When Warner Brothers hired Tim Burton to direct the first Batman feature film in 1986, he had only directed a single motion picture for theatrical release, 1985’s Pee-Wee’s Big Adventure, a whimsical low-budget vehicle for an off-beat stand-up comic. It was the work of a director who already had a singular visual style. Burton was capable of producing images that imprinted themselves upon the subconscious of the audience (as young Superadaptoid’s vivid memories of “Large Marge” can attest), so certainly he was well suited to work on a character who, in one of his earliest appearances, described himself as “a creature of the night, black, terrible….”
Burton was a visionary, entrusted by Warner Brothers with the task of imprinting the iconic, jagged silhouette of the Batman into the minds of the movie-going public. The marketing of the movie relied on pure iconography: the stylized black bat in a yellow oval.
The climax of the film is a clash of icons: the jagged silhouette versus the rictus grin, a black demon seeking revenge against a brightly colored clown.
And it was a huge hit. A commercial success with the unmistakable imprint of a unique talent. Warner Brothers was able to have their cake and eat it too.
Gambling on an eccentric, expressionistic director had paid off. So much so that Warner Brothers hired Burton to reinvigorate the Superman franchise ten years after hiring him to direct Batman. His unique personal style, they believed, was the perfect fit for the DC Comics characters that Warner wanted to put on the big screen.
This willingness to entrust a film franchise to such an individual talent had the potential to create works of art that could transcend the super-hero genre, yet still be commercially successful, like Christopher Nolan’s Dark Knight trilogy. It also had the potential to create works that were so unrestrained (Joel Schumacher’s Batman & Robin) or so insular (Bryan Singer’s Superman Returns) that they failed to connect with a mass audience.
Whatever the outcome, it was an approach that was deeply rooted in the history of DC Comics.
As far as mainstream comic book companies go, DC had usually been fairly accommodating of creative eccentricities and unique personal styles, at least more so generally than had Marvel Comics, its chief publishing rival. Regardless of whether or not it resembled the comic books that inspired it, the 1989 Batman film was an effective extension of DC Comics’ editorial practices onto the big screen. Its success constituted an implicit endorsement of those practices.
Creating a major motion picture is an incredibly complex process that involves lots of different people and lots of different institutions. These people and institutions have a wide range of goals and methods, many of which might conflict with the goals and methods of other people involved in the movie-making process.
Creating installments of a comic book series on a monthly basis is perhaps not quite so convoluted, but nevertheless it’s still a complex process that involves carefully balancing a number of divergent interests. That process is currently in flux thanks to the advent of the digital age, but historically its components are as follows:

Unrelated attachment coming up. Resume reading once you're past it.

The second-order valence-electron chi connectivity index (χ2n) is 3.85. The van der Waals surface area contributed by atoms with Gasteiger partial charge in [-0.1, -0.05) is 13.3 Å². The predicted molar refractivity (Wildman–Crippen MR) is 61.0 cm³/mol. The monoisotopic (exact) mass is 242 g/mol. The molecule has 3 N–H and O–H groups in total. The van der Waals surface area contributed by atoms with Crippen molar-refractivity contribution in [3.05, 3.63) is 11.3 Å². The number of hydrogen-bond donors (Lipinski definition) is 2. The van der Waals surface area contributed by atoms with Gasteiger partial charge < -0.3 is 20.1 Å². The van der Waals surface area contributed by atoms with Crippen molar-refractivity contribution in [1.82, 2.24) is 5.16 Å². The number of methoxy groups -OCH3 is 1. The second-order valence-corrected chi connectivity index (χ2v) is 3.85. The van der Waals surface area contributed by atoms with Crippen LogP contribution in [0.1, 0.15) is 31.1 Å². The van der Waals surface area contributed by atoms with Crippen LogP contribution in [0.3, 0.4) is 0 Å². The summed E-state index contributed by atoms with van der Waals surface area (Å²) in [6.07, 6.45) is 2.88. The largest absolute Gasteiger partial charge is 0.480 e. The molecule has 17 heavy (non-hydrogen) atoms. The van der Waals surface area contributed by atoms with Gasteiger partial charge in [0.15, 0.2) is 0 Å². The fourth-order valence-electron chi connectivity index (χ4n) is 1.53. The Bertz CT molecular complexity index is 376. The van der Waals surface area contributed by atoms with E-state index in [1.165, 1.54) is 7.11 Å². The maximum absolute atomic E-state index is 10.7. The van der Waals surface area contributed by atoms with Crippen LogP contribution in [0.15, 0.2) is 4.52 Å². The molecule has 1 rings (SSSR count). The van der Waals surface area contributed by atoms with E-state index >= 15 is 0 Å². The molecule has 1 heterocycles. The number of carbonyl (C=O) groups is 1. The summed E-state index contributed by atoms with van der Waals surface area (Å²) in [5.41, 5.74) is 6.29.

Writers and Artists
The people who write the stories and draw the images that make it onto the printed page are usually a mixture of permanent staff employed exclusively by one comic book publisher alongside freelancers who are constantly turning out work for whatever publisher will take it.
The writers and artists submit their work to editors, whose job it is to get the issue to the printing press on time, making sure that each page not carrying advertising (which usually comprises around 1/3 of any given issue) has some sort of entertaining content on it. Appealing content helps sell comics, which helps sell ads, which together generate revenue for the comic book publisher.
The printers are the people responsible for actually producing the physical object that the reader will buy and hold in their hands. The printing company may or not be part of the same corporate structure as the publishing company that supplies them with content. The main interest of the printer is to keep their printing presses running. If the presses aren’t turning out product, the printer is losing money.
The distributors transport the finished product from the printing press to wherever it will be sold, be these bookstores, newsstands, or specialized comic book retailers. Like the printing company, the distribution company may or may not be affiliated with a particular comic book publisher. The main interest of the distributor is to keep their fleet of vehicles running. If their trucks are idle, the distributor is losing money.
In charge of the editors working for a comic book publisher will usually be an editor-in-chief, but this person’s job description varies depending on the individual company. Both Marvel and DC early in their history had extremely influential editors-in-chief, Stan Lee (1922-present) and Whitney Ellsworth (1908-1980), respectively. These men set the paradigm for how each publisher would manage their content and market their intellectual properties for decades to come.
The creative cultures that Lee and Ellsworth established at their respective companies endured for decades. The rhythm of successes and failures that both Marvel and DC have had at getting their characters into media outside of comic books largely began with these two men. Their careers will be the topic of the next installment.
My current writing rhythm means that I’ll usually post new entries on Monday and Thursday.
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